First harness thread, or, introducing (? the) "Spurr Harness"

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JosiahSpurr
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First harness thread, or, introducing (? the) "Spurr Harness"

Post by JosiahSpurr » Tue Oct 20, 2020 7:34 pm

Several years into it, I am continuing to explore routes to Mt. Langley from Owens Valley. Lately, I have been considering bringing a harness because having my feet leave the ground could be worthwhile. In particular, returning from Langley, it would be nice to rappel ("abseil" "abseiling") down the cliff at the bottom of the ridge that runs East from the summit (instead of making a right to the top of the chute and descending past the ice/snow field which is usually there most of the year).

I searched here, ( Board index / OUTDOOR GEAR & FOOD / Outdoor Gear Topix ) but, didn't find a thread about harness, belt, swami or rappel.

I have a brand-name rock climbing harness, but, it's single purpose and can't be used for other reasons. Also, it says "DANGER" on the buckle.....!

Has anyone seen this technique? If not, it is called the "Spurr harness." ( See photo attached under this description ) :

EQUIPMENT-
. (1.) twenty-four feet of one-inch webbing with a water knot at the ends ;
. (2.) short sewn sling (say, 10 inches long) ;
. (3.) medium sewn sling (say, 22 inches long) ;
. (4.) three locking carabiners (preference for Mammut with the sleeve that has to be pulled down then rotated to release) ;
. (5.) long sling (say, 40 inches, for chest harness, with a quick link).

SPURR HARNESS:
. (A.) Make a belt with short sling in front, medium length sling in back, and two locking carabiners connecting them near the hips ;

. (B.) Fold the twenty-four feet of webbing twice, so there are four loops (bites) at each end ;

. (C.) Grab the middle, twist / rotate TWICE (360 degrees), and insert feet through the loops (gather four loops / bytes at each end to make a hole, then insert foot) ;

. (D.) Raise the left side of the left leg loop up, and clip into locking carabiner, then raise the right side of the right leg loop, and lock into carabiner ;

. (E.) Attach a rappel device:

. (option 1, lower attachment point:)
. Attach a rappel device to the short sling with the carabiner fully around both strands of the sling ; or,

. (option 2, higher attachment point:)
. Attach a medium length sling to both hip carabiners, and attach a third carabiner in the middle of the sling with a rappel device ;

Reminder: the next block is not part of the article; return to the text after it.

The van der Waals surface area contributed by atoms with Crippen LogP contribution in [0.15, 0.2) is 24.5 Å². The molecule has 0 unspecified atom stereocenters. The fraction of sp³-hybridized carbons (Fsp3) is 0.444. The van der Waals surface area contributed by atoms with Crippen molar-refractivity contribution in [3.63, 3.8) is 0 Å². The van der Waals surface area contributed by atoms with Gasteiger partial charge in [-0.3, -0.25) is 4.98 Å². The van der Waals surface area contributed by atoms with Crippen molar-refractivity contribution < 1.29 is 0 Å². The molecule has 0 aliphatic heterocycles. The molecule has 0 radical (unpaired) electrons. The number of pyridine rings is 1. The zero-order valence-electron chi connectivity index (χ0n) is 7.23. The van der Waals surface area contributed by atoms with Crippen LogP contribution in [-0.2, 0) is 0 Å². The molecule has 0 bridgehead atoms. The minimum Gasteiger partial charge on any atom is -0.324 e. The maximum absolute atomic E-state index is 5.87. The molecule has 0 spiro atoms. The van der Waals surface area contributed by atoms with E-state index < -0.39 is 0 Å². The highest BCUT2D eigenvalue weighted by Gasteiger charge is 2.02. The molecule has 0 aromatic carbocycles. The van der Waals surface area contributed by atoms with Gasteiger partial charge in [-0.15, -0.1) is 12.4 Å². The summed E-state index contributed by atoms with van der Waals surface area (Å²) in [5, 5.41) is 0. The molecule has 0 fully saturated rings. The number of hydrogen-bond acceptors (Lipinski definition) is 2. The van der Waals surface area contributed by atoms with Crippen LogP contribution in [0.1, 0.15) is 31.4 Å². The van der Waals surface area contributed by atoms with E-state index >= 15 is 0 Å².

. (F.) Make a butterfly by crossing medium length sling, put both arms through loops, and connect two loops in front with a quick link, the rappel rope goes between the chest and the quick link. ***

That's it. It's super fast to get out of it. And fast to get into. And the pieces can be used for other purposes, such as, cutting the twenty-four foot sling into shorter slings.

Feedback. Please! I spoke with the salesman at Elevation (Lone Pine, CA), and he deemed it trustworthy. He added, the gates of the hip locking carabiners should be facing down with the gate on the top.

Happy trails! ( my photos: josiah piwigo )
spurr_harness_2-2020-10oct-20.jpg
P.S. I copied and pasted the text from 27 pages of thread indexes for this forum, and ran this search, for "belt", "harn", "swami" and "rap," using this GNU Emacs Lisp:

(defun topix (search-string) ""
(if (setq x (get-buffer "*Occur*")) (kill-buffer x))
(if (setq x (get-buffer "*Messages*")) (kill-buffer x))
(with-temp-buffer (insert-file-contents-literally "~/highsierratopix--forum--gear--As-Of-2020-10oct-20.txt" nil)
(occur search-string)
(progn (erase-buffer) (if (setq x (get-buffer "*Messages*")) (insert-buffer x))
(insert "\n"))
(progn (goto-char (point-max)) (if (setq x (get-buffer "*Occur*")) (insert-buffer x))
(insert "\n"))
(buffer-string)))

(progn (insert (topix "belt")) (insert (topix "harn")) (insert (topix "swami")) (insert (topix "rap")) (insert (topix "studlycapsify")) (insert (topix "spurrharness")))

;;; 4 matches for "belt" in buffer: *temp*
;;; 1065:Vintage Sequoia Cone Belts
;;; 1263:Ban the Hip Belt
;;; 3226:Altering belt straps on an Osprey Atmos
;;; 4398:Better Hip Belt Buckle System?
;;;
;;; Searched 1 buffer; no matches for "harn"
;;;
;;; Searched 1 buffer; no matches for "swami"
;;;
;;; 8 matches for "rap" in buffer: *temp*
;;; 871:six moon design skyscraper
;;; 959:Dolida sun/bug hat with detachable neck drape
;;; 2838:replacing the straps on my Leki trekking poles